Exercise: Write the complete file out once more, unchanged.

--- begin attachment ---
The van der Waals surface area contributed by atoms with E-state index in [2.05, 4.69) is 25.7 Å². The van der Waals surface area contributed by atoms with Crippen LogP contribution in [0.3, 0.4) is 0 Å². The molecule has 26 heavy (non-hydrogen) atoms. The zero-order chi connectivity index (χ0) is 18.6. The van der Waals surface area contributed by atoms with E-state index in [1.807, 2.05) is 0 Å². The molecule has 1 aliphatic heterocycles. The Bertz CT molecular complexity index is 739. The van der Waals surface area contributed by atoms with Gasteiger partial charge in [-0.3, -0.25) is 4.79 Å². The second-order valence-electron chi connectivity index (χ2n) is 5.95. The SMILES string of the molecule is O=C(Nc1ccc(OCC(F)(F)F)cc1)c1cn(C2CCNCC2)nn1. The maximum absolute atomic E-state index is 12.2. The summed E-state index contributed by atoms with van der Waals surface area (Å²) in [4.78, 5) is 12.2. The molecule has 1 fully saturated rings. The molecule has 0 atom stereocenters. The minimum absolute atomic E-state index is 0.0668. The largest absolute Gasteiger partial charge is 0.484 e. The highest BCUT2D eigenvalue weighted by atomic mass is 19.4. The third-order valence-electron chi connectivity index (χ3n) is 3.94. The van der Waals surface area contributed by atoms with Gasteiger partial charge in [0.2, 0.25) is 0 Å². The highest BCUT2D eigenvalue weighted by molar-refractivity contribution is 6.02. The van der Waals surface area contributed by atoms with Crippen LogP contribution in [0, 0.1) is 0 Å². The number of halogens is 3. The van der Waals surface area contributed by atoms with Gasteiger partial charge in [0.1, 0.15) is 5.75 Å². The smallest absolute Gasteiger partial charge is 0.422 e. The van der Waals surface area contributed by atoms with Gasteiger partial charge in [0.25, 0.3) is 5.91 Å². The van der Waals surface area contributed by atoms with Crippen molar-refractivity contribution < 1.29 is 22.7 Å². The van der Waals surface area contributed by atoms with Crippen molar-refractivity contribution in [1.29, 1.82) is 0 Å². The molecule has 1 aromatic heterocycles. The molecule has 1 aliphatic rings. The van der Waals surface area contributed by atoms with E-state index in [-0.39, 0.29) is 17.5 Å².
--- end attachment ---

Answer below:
The van der Waals surface area contributed by atoms with E-state index in [2.05, 4.69) is 25.7 Å². The van der Waals surface area contributed by atoms with Crippen LogP contribution in [0.3, 0.4) is 0 Å². The molecule has 26 heavy (non-hydrogen) atoms. The zero-order chi connectivity index (χ0) is 18.6. The van der Waals surface area contributed by atoms with E-state index in [1.807, 2.05) is 0 Å². The molecule has 1 aliphatic heterocycles. The Bertz CT molecular complexity index is 739. The van der Waals surface area contributed by atoms with Gasteiger partial charge in [-0.3, -0.25) is 4.79 Å². The second-order valence-electron chi connectivity index (χ2n) is 5.95. The SMILES string of the molecule is O=C(Nc1ccc(OCC(F)(F)F)cc1)c1cn(C2CCNCC2)nn1. The maximum absolute atomic E-state index is 12.2. The summed E-state index contributed by atoms with van der Waals surface area (Å²) in [4.78, 5) is 12.2. The molecule has 1 fully saturated rings. The molecule has 0 atom stereocenters. The minimum absolute atomic E-state index is 0.0668. The largest absolute Gasteiger partial charge is 0.484 e. The highest BCUT2D eigenvalue weighted by atomic mass is 19.4. The third-order valence-electron chi connectivity index (χ3n) is 3.94. The van der Waals surface area contributed by atoms with Gasteiger partial charge in [0.2, 0.25) is 0 Å². The highest BCUT2D eigenvalue weighted by molar-refractivity contribution is 6.02. The van der Waals surface area contributed by atoms with Crippen LogP contribution in [0, 0.1) is 0 Å². The number of halogens is 3. The van der Waals surface area contributed by atoms with Gasteiger partial charge in [0.1, 0.15) is 5.75 Å². The smallest absolute Gasteiger partial charge is 0.422 e. The van der Waals surface area contributed by atoms with Gasteiger partial charge in [0.25, 0.3) is 5.91 Å². The van der Waals surface area contributed by atoms with Crippen molar-refractivity contribution < 1.29 is 22.7 Å². The van der Waals surface area contributed by atoms with Crippen molar-refractivity contribution in [1.29, 1.82) is 0 Å². The molecule has 1 aromatic heterocycles. The molecule has 1 aliphatic rings. The van der Waals surface area contributed by atoms with E-state index in [-0.39, 0.29) is 17.5 Å².